Real Considerations When Contemplating Writing A Beneficiary Out Of A Will

Will Considerations & Beneficiaries

Testators have the ability through the instrument of a Will to dispose of all of the assets held by their estate at the time of their death in a free and discretionary manner as they may choose.

This notion of testamentary freedom although regularly upheld in common law courts in the West, may see real and costly court challenges when certain considerations are often overlooked by the testator at the time the Will is being drafted.

A common court challenge arises when certain beneficiaries are expressly left out of a Will. Some of the reasons why a testator may elect to leaving a beneficiary out of the Will include the following:

  • having an estranged or fractured relationship with a son or daughter;
  • a beneficiary has already have received a significant share of the estate during the life of the testator, for example where parents provided a down payment for their child when the child was purchasing his or her first home;
  • gifting a cottage property to the beneficiary during the testator’s lifetime;
  • Funding the purchase of an investment property in the beneficiary’s name;
  • having already designated the beneficiary on a life insurance policy;
  • the need to offset a child’s debts owed to the parents at the time of their death proportionate to his or her  share of the estate;
  • having financially supported one child more so than another child in the family;
  • testator is against funding a beneficiary’s possible involvement in criminal activities; and last but not least,
  • not wanting to support a gambling or drug addiction of a loved one.

Although a court challenge contesting the validity of a Will may be brought at almost any time, testators should be aware of the following points when thinking about whether or not to write a beneficiary out of their Will:

  1. Leaving a beneficiary a minimal gift in the Will – This could be done in the event the testator isn’t on the best of terms with a beneficiary, and wants to spare the estate the potential cost of litigation if they explicitly disinherited a beneficiary. Along with this minimal gift, a properly signed and witnessed letter/memo as to why such a gift was left would aid estate trustees in the event there was a court challenge, as they can use the contents of the letter to show the testator’s real and true intentions. The witnesses may be called upon to testify to the capacity of the testator at the time of execution of that specific letter/memo which would accompany the Will.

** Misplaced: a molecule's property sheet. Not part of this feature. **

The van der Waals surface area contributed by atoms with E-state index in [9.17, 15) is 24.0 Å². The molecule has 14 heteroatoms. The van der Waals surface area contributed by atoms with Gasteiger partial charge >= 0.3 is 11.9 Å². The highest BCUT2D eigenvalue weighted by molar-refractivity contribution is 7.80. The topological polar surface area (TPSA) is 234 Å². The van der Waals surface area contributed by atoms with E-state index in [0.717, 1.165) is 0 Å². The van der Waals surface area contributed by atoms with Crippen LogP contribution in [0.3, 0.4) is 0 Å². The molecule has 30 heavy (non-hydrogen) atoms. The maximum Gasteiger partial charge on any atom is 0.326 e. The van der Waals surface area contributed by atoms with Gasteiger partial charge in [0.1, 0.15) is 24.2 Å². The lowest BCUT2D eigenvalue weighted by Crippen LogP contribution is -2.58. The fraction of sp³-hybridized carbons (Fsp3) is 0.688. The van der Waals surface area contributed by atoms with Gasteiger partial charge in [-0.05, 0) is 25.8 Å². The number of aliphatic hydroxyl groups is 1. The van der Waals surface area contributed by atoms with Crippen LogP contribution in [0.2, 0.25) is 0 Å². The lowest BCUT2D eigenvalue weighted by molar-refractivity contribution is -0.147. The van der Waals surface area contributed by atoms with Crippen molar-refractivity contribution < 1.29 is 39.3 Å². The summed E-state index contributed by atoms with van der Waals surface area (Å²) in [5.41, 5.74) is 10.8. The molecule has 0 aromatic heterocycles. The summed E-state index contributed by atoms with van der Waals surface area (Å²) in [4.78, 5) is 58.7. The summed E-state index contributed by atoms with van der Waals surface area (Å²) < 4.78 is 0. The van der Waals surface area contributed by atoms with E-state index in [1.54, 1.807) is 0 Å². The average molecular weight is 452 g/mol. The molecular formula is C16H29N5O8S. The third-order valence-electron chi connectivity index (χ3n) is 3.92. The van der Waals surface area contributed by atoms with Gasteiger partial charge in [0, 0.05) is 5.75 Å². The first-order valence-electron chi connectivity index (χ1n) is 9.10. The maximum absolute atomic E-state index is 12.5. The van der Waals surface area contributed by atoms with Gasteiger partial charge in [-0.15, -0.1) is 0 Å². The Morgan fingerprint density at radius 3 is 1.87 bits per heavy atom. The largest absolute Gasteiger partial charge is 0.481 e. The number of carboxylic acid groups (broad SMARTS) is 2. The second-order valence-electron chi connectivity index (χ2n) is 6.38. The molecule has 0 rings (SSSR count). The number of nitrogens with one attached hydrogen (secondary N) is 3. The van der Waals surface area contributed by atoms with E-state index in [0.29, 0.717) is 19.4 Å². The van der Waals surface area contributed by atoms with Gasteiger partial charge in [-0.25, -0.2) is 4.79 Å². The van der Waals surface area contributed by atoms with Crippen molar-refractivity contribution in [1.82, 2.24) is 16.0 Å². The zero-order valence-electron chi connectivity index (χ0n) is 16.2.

2. Explaining within the Will why a beneficiary is being left out – If the testator is set on not leaving a minimal amount to the beneficiary, a detailed explanation with facts surrounding the disinheritance of that beneficiary is important to withstand a court challenge. This would typically be in the form a clause inserted in the body of the Will elaborating on their reasons, whatever they may be.
  3. Dependent’s Claim against the Estate – Section 58(1) of the Succession Law Reform Act, R.S.O 1990 (SLRA), states that where a dependent has not been provided adequate provisions by a deceased whether they died testate or intestate, the dependent may have a legitimate claim against the estate. Section 57(1) of the SLRA describes a dependent as a child, spouse, parent or sibling of the deceased. An adult child is usually prevented from relying on this definition unless they can produce convincing evidence to a judge outlining their dependence on the deceased. If a dependent has certain physical or mental disabilities that prevent them from providing for themselves, it is likely that a Court will allow the dependent’s claim to proceed if adequate provisions aren’t in place, barring any evidence introduced to the contrary by the estate trustees.

​Adequate estate planning during the lifetime of the donor and clear and express intentions in testamentary documents are some of the mechanisms which may protect estate trustees from unnecessary challenges to the validity of the testator’s Will.

Feel free to contact the author at ssidhu@kmblaw.com or at 905-276-0423 to discuss the issues highlighted in this article or any of your estate planning needs. 

Picture

This article is provided for general information purposes and should not be considered a legal opinion. Clients are advised to obtain legal advice on their specific situations.

Leave a Comment